Facultad de Ciencias Económicas | fce.ufm.edu | 4 Lecciones

Austrian Economics: Political Economy, Public Policy and Monetary Economics (Session 4)

Aletse López  | 17 de julio de 2018  | Vistas: 64

Austrian School Of Economics Economy Free Market Government Intervention

Dr. Richard Ebeling shares in this video the Public Choice Theory to understanding the political process. As well as the Austrian economists’ view on the free market and why any type of interventionism, eventually leads to a centrally planned economy.

Man can associate by the contractual or the command, which is a voluntary society based upon voluntary exchanges and transactions, like the Free Market (Laissez Faire) or a Regulated Market (Interventionism). Or, they could also associate by compulsion or force. This is basically a centrally planned economy, like socialism, communism and fascism/nazism.

In the Free Market economy, the government may exist but its functions are limited and narrow. Almost all market outcomes are based upon the voluntary transactions, relationships and associations among the social participants itself. Private property in the means of production and two—sided competition in bids and offers permits the formation of market prices for inputs and outputs upon which market actors have the capacity for economic calculation.

In a Regulated Market (Interventionism), which is a mix economy, the role of this type of economy is not to abolish the market, but the government will regulate and intervene the market to influence the outcomes, the supposedly desired outcomes.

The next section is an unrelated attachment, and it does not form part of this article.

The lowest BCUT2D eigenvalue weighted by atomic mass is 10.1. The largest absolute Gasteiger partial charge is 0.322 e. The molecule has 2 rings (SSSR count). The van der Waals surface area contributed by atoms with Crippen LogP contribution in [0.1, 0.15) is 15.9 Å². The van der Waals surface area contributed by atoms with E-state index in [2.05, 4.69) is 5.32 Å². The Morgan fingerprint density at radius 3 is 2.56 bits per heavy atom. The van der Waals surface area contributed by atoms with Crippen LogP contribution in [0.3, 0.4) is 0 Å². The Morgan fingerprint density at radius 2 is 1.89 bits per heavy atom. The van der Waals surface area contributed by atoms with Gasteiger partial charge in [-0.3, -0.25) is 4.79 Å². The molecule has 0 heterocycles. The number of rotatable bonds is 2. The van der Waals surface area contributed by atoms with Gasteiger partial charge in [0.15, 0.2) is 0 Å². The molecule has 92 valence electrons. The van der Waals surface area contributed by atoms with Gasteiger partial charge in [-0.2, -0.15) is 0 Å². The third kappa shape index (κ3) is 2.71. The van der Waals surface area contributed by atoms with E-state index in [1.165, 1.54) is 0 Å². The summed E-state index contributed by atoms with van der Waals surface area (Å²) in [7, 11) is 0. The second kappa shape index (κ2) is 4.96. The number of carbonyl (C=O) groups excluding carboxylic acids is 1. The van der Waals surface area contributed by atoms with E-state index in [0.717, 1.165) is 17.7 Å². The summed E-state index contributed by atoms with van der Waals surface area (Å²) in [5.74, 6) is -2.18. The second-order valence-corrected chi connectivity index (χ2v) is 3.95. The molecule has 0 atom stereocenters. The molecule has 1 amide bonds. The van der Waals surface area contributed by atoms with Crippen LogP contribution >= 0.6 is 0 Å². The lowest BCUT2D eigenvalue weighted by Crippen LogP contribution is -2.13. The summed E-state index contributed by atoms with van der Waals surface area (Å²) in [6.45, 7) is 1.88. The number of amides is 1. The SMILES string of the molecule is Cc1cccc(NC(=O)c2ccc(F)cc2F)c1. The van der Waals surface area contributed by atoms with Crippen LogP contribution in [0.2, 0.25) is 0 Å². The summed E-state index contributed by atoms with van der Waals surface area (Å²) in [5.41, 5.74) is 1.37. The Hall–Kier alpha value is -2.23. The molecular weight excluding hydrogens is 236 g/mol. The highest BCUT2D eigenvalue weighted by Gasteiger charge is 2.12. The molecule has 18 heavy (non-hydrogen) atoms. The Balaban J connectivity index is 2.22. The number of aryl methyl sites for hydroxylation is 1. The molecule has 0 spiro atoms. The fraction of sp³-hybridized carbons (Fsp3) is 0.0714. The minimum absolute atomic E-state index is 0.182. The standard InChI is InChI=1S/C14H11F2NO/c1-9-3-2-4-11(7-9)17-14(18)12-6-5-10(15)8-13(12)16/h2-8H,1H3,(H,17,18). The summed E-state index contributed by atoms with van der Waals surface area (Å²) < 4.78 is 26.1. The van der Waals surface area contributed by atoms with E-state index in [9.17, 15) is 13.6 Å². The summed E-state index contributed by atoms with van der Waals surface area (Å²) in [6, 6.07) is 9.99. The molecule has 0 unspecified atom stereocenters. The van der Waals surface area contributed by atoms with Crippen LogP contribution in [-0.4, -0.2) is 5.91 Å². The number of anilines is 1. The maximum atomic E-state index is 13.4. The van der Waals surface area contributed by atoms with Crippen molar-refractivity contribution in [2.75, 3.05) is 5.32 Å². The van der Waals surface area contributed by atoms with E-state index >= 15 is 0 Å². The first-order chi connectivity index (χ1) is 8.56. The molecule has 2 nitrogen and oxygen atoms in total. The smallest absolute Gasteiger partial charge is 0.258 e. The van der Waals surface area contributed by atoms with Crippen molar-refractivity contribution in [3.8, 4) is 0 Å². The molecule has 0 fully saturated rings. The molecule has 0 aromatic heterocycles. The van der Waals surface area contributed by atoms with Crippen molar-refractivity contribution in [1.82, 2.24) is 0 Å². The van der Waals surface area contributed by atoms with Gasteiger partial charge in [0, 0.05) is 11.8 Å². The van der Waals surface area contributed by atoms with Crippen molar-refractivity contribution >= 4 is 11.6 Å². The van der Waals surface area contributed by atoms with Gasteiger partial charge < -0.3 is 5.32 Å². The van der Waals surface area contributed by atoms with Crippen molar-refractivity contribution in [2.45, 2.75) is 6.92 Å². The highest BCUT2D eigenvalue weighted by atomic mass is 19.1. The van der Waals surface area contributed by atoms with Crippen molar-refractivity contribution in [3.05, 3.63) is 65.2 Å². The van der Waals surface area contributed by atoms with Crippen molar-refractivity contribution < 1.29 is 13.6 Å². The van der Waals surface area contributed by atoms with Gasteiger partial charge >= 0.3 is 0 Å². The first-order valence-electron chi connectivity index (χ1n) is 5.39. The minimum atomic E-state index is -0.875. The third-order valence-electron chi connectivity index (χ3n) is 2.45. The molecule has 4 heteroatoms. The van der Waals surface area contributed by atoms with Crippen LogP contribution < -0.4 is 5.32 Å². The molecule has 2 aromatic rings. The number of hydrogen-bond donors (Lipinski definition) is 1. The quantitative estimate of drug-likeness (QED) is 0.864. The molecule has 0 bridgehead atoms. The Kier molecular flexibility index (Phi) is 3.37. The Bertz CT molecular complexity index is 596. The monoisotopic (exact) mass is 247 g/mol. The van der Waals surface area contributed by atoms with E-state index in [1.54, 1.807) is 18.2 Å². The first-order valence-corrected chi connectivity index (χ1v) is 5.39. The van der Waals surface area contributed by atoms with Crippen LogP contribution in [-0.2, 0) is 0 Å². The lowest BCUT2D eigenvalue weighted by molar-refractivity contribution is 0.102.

Is either the market or a centrally planned society.”

Even though, economic theory and history often have suggested that various forms of government control, intervention, and regulation can be self-defeating or counter-productive in terms of the general welfare of the society as whole, moving economic and public policies in a more competitive and free-market direction is often resisted by the “special interest” groups who gain from this interventions at the expense of other in society.

Private property is not just for economic reasons, is the institution that preserves our freedom."

Special interest groups want politicians and bureaucrats to give them “others people’s money”, through market regulations, prices controls, production restrictions and taxes. These individuals are often rational informed votes, their benefit (political favors and privileges) is greater than their cost. The rest of the public, are rational uninformed voters, their cost, as an individual, is greater than the benefit.

How do we stop this?, asks Ebeling. No one has an answer yet to stop this vicious cycle of power. Manser Olson, in his book The Rise and Decline of Nation, said that is during great society catastrophe, like WWII, that we can reform and transform the economy of a nation. But even if there is no catastrophe, as a prerequisite to move the society in the correct decision, there must be the right amount of us, to have the good ideas, so when the time comes, we will have the arguments and the policies proposals to that open door and thereby, we can have the chance to reform with the value of these freedom ideas.


Author, economist, professor and honorary doctor of UFM